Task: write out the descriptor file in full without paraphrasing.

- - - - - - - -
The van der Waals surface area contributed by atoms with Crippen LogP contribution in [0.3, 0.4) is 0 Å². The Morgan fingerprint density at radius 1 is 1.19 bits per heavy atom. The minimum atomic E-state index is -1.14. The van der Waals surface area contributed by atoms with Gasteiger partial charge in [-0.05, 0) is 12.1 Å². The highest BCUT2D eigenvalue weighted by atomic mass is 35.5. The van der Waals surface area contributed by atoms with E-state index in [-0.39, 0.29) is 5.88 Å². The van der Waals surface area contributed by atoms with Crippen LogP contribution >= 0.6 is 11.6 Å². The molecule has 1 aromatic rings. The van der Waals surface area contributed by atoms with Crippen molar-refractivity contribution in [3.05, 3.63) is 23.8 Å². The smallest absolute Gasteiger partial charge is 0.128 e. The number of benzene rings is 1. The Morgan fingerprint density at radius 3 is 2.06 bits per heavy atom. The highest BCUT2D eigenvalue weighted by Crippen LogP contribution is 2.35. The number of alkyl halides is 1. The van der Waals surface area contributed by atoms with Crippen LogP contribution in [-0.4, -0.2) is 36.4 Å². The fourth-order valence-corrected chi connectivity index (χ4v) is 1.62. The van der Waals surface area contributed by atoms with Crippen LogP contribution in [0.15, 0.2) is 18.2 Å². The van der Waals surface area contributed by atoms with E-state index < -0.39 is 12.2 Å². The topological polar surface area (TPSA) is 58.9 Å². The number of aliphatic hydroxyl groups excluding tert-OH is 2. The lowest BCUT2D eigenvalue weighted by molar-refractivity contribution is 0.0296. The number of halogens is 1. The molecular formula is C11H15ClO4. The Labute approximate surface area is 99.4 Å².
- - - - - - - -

The van der Waals surface area contributed by atoms with Crippen LogP contribution in [0.3, 0.4) is 0 Å². The Morgan fingerprint density at radius 1 is 1.19 bits per heavy atom. The minimum atomic E-state index is -1.14. The van der Waals surface area contributed by atoms with Gasteiger partial charge in [-0.05, 0) is 12.1 Å². The highest BCUT2D eigenvalue weighted by atomic mass is 35.5. The van der Waals surface area contributed by atoms with E-state index in [-0.39, 0.29) is 5.88 Å². The van der Waals surface area contributed by atoms with Crippen LogP contribution >= 0.6 is 11.6 Å². The molecule has 1 aromatic rings. The van der Waals surface area contributed by atoms with Crippen molar-refractivity contribution in [3.05, 3.63) is 23.8 Å². The smallest absolute Gasteiger partial charge is 0.128 e. The number of benzene rings is 1. The Morgan fingerprint density at radius 3 is 2.06 bits per heavy atom. The highest BCUT2D eigenvalue weighted by Crippen LogP contribution is 2.35. The number of alkyl halides is 1. The van der Waals surface area contributed by atoms with Crippen LogP contribution in [-0.4, -0.2) is 36.4 Å². The fourth-order valence-corrected chi connectivity index (χ4v) is 1.62. The van der Waals surface area contributed by atoms with Crippen LogP contribution in [0.15, 0.2) is 18.2 Å². The van der Waals surface area contributed by atoms with E-state index < -0.39 is 12.2 Å². The topological polar surface area (TPSA) is 58.9 Å². The number of aliphatic hydroxyl groups excluding tert-OH is 2. The lowest BCUT2D eigenvalue weighted by molar-refractivity contribution is 0.0296. The number of halogens is 1. The molecular formula is C11H15ClO4. The Labute approximate surface area is 99.4 Å².